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Learning to Act like a Major Power: Australia as a top 20 nation


Just a few years ago a number of books were released which celebrated an ‘Australia moment’, where the nation was in ‘The Sweet Spot’. Today’s book titles, however, seem to run the other way, with one describing ‘how a great nation lost its way’. So let me therefore commend the ambition of Peter Jennings’ recent post on being a ‘top 20 defence player’.

While I strongly agree with the desire for a much more confident role for Australia, I have to wonder about the source of inspiration for Peter’s view. In Peter’s take, being a top 20 nation seems to mean doing the same things but with more resources. It could also be read as trying to emulate the US, but on a smaller scale. Hence the exhortations to take more of a global view and not to take our eyes off remote parts of the world less we need to jump back in.

Yet it’s not clear that’s the right strategy for Australia. After all, why should access to more resources mean that we automatically seek to expand our horizons of involvement? It wasn’t a lack of resources but a lack of specific threats that led to the Defence of Australia policy and that environmental assessment still hasn’t fundamentally changed.

Second, even if we decide being a top 20 nation places upon Australia a higher burden of responsibility, why does that necessarily translate into taking a sustained interest in Europe, Africa, the Middle East and across the vast Indo-Pacific? As Peter notes, we’d need every dollar of that 2% pledge to be able to do that, and it’s not clear what we’re get in return. Would significantly larger Australian deployments in Afghanistan, Iraq or even Ukraine change the likely outcome of those conflicts? Putting it in terms of naked self-interest, if we sent twice as many troops to those conflicts, would the US be twice as willing to protect Australia in a future Asian conflict? I suspect the answer to both questions is no.

Finally, if being a top 20 nation means anything, it should mean having an ability to direct, if not dictate, the security environment of your immediate geography. Australia now has a lot more resources, but we still have to make major trade-offs. We’ll always be a middle power in comparison to those at the top of the charts. Does it make sense for us to move from our past experience of an influence spread thinly across the Asia-Pacific to an influence spread thinly across the Indo-Pacific (or beyond) for twice the price? Why not use being a top 20 nation to consolidate our ability to contribute close by?

That’s why I suspect Peter’s inspiration is our friends in Washington. The US really is an exceptional nation. After the demise of the colonial empires of the 19th century and USSR in the 20th, the US is the only country that truly brings global security issues into its defence planning. That produces an outcome for which Australia should be—and is—thankful, but I don’t know it’s wise for us to emulate that process.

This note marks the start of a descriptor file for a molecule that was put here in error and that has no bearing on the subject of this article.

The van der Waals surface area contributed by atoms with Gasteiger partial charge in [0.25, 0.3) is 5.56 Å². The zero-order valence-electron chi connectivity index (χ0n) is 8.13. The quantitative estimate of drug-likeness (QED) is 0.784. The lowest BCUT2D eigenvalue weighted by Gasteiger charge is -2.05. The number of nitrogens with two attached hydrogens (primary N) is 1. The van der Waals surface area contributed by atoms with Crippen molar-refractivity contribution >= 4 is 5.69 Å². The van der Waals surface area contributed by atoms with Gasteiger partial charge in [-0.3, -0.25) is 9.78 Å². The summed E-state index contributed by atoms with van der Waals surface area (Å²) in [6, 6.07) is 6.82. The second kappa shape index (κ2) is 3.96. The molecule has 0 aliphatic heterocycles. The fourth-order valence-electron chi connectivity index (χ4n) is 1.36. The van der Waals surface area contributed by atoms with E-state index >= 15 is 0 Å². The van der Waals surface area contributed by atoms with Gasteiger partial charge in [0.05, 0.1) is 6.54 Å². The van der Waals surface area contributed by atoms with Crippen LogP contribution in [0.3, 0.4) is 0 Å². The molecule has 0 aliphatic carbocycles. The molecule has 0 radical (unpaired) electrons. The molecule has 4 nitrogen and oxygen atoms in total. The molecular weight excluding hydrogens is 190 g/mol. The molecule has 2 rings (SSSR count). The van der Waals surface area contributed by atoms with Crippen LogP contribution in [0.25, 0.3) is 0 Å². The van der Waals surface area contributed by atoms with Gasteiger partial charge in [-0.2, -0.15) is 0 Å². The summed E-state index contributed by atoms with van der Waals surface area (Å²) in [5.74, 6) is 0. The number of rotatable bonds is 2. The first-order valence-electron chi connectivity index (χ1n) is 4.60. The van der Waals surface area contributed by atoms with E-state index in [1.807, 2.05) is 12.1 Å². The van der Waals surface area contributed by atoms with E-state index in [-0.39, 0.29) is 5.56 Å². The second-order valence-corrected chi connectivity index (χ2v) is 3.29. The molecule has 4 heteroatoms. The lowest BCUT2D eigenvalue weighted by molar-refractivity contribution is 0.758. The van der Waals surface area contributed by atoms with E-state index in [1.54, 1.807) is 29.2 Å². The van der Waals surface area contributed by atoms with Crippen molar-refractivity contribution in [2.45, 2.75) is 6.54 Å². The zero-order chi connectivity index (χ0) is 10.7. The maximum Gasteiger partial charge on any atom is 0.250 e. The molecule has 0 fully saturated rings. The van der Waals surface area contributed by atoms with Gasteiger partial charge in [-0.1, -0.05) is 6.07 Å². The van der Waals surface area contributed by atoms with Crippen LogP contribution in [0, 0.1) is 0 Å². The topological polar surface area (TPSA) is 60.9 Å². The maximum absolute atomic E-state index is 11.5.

Instead we need to develop our own strategy. When it comes to issues closer to home, Peter and I are in much greater agreement. I strongly agree that Indonesia must be our central focus—and I’d endorse Peter’s excellent suggestion to give ANZAC-class frigates to Indonesia. Moreover, we should seek the capacity to substantially shape the security environment of the South Pacific and Southeast Asia. But that should be about it. That doesn’t mean abandoning the dynamics of wider East Asia, but rather playing a role where it can matter. So, to take a hard case, if we decide supporting the US and Japan against China is the right thing to do in the future then something like creating a ‘distant blockade’ would make sense. Seeking the capacity to ‘rip an arm off’ Beijing wouldn’t.

A constrained regional focus doesn’t mean a slothful one. We could take on some of the provision of public goods in Southeast Asia—which would help lessen the burden on an overstretched US. That’d not only contribute to our security, it’d ensure we’re spending only enough to cover specific tasks and not indulging abstract funding targets. The currency of military strength in the 21st century is still currency. Wealth is the foundation of Australia’s claim to top 20 status and the more we spend on defence the less we can spend on improving prosperity at home and in our immediate region.

If being a top-20 nation means anything, it should mean taking this moment to re-think the major assumptions about how we seek national security. If scarcity drove past defence thinking, then let’s not use this moment of largesse simply to do the same thing but slightly further afield or with slightly more resources. Let’s instead think about a fresh approach—like truly becoming a Southeast Asian power, or developing enough capacity that a potential coup in PNG doesn’t’ keep us up at night. And let’s remember that of the 20 top defence spenders, those in positions 2–19 are almost entirely focused on their immediate shores and neighbours. So while I admire the confidence that drives Peter’s ideas, we should also adopt the wisdom and strength of geographic restraint.

Andrew Carr is a research fellow at the Strategic & Defence Studies Centre, ANU and co-editor of Australian Foreign Policy Controversies and Debates published by Oxford University Press in association with the Australian Institute of International Affairs. This piece was originally published on ASPI’s The Strategist. It is republished with permission.

Published October 31, 2014

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